You're right, I probably should explain some of the context of the problem. The function is the constructor for a two-dimensional texture in an OpenGL utility library.
There are a whole lot of arbitrarily #define-d integer constants that are used.
func( type_a arg_a, type_b arg_b, int arg_c, type_d arg_d, type_e arg_e, type_f arg_f, int arg_g=8 );
//type_a = NULL, SDL_Surface*, float*, double*, unsigned char*, char*, std::string, std::string*
//type_a is the data field. One ought to be able to pass NULL to it, (or completely omit it
//for the same result). SDL_Surface* points to a data surface, while float*, double*, and
//unsigned char* point to actual data. char*, std::string, and std::string* are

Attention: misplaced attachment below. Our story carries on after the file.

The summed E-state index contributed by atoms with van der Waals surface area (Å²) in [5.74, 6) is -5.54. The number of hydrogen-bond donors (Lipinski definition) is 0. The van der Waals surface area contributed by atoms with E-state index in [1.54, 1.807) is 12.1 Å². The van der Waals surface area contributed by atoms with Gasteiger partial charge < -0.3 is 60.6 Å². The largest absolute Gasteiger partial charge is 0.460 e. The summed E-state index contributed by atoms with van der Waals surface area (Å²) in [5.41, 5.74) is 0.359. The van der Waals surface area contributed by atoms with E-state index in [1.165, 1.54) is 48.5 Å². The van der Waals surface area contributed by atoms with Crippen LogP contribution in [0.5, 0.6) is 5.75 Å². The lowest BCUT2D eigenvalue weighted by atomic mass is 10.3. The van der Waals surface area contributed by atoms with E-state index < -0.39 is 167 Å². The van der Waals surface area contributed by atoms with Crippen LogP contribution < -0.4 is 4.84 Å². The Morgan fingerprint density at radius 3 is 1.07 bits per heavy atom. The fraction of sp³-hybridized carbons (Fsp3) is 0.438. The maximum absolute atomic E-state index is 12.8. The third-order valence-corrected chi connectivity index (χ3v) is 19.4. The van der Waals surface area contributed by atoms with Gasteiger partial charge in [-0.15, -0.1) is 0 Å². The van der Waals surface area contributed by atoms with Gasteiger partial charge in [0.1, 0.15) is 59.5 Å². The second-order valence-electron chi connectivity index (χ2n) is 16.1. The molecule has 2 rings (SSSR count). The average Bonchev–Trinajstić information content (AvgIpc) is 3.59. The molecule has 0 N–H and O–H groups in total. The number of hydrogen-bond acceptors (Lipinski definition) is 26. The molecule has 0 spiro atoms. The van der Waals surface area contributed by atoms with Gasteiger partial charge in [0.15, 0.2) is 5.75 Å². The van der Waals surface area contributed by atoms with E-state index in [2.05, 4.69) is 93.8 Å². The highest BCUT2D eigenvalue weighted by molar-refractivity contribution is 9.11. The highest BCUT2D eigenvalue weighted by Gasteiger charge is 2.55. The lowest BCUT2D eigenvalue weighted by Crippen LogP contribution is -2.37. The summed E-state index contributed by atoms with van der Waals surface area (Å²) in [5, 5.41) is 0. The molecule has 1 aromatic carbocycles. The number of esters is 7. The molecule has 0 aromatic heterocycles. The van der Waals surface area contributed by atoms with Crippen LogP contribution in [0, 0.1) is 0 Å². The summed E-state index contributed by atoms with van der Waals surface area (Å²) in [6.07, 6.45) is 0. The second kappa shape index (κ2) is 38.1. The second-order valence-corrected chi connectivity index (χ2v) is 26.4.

//filenames where data can be loaded from.
//type_b = int, int*
//This is the rect argument, which specifies how the rectangular data is to be
//interpreted. It can either be a flag (int) or a pointer to a 4-element array defining
//type_c = int
//A format flag, specifying how OpenGL should use the data
//type_d = int, bool
//This is the minification filter argument. It can either be a flag (int) or a bool.
//Because the flags are arbitrarily defined, I'm hesitant to just cast the bool to an int.
//Although I could probably ensure that the 0 and 1 values are not any meaningful flag
//in the context of this function, it feels like a source of trouble later.
//type_e = int, bool
//As argument d, but the magnification filter argument.
//type_f = NULL, int*
//The colorkey argument. Can be NULL (or omitted entirely with the same result). If it
//is included, the int* points to an array defining a four component color
//type_g = int
//The bit precision of the texture OpenGL should create